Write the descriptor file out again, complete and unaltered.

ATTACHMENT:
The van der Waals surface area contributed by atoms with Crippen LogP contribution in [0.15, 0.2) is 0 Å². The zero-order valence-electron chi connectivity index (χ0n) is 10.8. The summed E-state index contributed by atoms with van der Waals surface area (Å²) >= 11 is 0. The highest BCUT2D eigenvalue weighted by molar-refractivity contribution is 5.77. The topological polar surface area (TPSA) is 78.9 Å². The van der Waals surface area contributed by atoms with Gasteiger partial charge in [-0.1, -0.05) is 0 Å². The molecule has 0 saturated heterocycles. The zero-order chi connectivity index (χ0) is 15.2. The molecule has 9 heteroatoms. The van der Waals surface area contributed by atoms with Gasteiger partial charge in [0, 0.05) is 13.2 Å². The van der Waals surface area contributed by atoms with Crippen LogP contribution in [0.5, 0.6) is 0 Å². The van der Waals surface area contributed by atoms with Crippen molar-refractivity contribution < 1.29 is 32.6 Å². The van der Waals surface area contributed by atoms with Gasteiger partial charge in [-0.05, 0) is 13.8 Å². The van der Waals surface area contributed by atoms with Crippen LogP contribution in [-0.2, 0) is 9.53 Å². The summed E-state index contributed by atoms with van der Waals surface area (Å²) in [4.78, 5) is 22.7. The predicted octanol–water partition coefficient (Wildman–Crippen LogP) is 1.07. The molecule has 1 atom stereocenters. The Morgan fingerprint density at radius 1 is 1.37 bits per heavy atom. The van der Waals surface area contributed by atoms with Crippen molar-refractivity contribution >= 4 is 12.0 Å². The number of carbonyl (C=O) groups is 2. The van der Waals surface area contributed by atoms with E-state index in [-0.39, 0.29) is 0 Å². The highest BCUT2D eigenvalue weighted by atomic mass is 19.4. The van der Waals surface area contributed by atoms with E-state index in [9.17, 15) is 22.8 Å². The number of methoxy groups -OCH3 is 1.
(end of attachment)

The van der Waals surface area contributed by atoms with Crippen LogP contribution in [0.15, 0.2) is 0 Å². The zero-order valence-electron chi connectivity index (χ0n) is 10.8. The summed E-state index contributed by atoms with van der Waals surface area (Å²) >= 11 is 0. The highest BCUT2D eigenvalue weighted by molar-refractivity contribution is 5.77. The topological polar surface area (TPSA) is 78.9 Å². The van der Waals surface area contributed by atoms with Gasteiger partial charge in [-0.1, -0.05) is 0 Å². The molecule has 0 saturated heterocycles. The zero-order chi connectivity index (χ0) is 15.2. The molecule has 9 heteroatoms. The van der Waals surface area contributed by atoms with Gasteiger partial charge in [0, 0.05) is 13.2 Å². The van der Waals surface area contributed by atoms with Crippen LogP contribution in [0.5, 0.6) is 0 Å². The van der Waals surface area contributed by atoms with Crippen molar-refractivity contribution < 1.29 is 32.6 Å². The van der Waals surface area contributed by atoms with Gasteiger partial charge in [-0.05, 0) is 13.8 Å². The van der Waals surface area contributed by atoms with Crippen LogP contribution in [-0.2, 0) is 9.53 Å². The summed E-state index contributed by atoms with van der Waals surface area (Å²) in [4.78, 5) is 22.7. The predicted octanol–water partition coefficient (Wildman–Crippen LogP) is 1.07. The molecule has 1 atom stereocenters. The Morgan fingerprint density at radius 1 is 1.37 bits per heavy atom. The van der Waals surface area contributed by atoms with Crippen molar-refractivity contribution >= 4 is 12.0 Å². The number of carbonyl (C=O) groups is 2. The van der Waals surface area contributed by atoms with E-state index in [-0.39, 0.29) is 0 Å². The highest BCUT2D eigenvalue weighted by atomic mass is 19.4. The van der Waals surface area contributed by atoms with E-state index in [9.17, 15) is 22.8 Å². The number of methoxy groups -OCH3 is 1.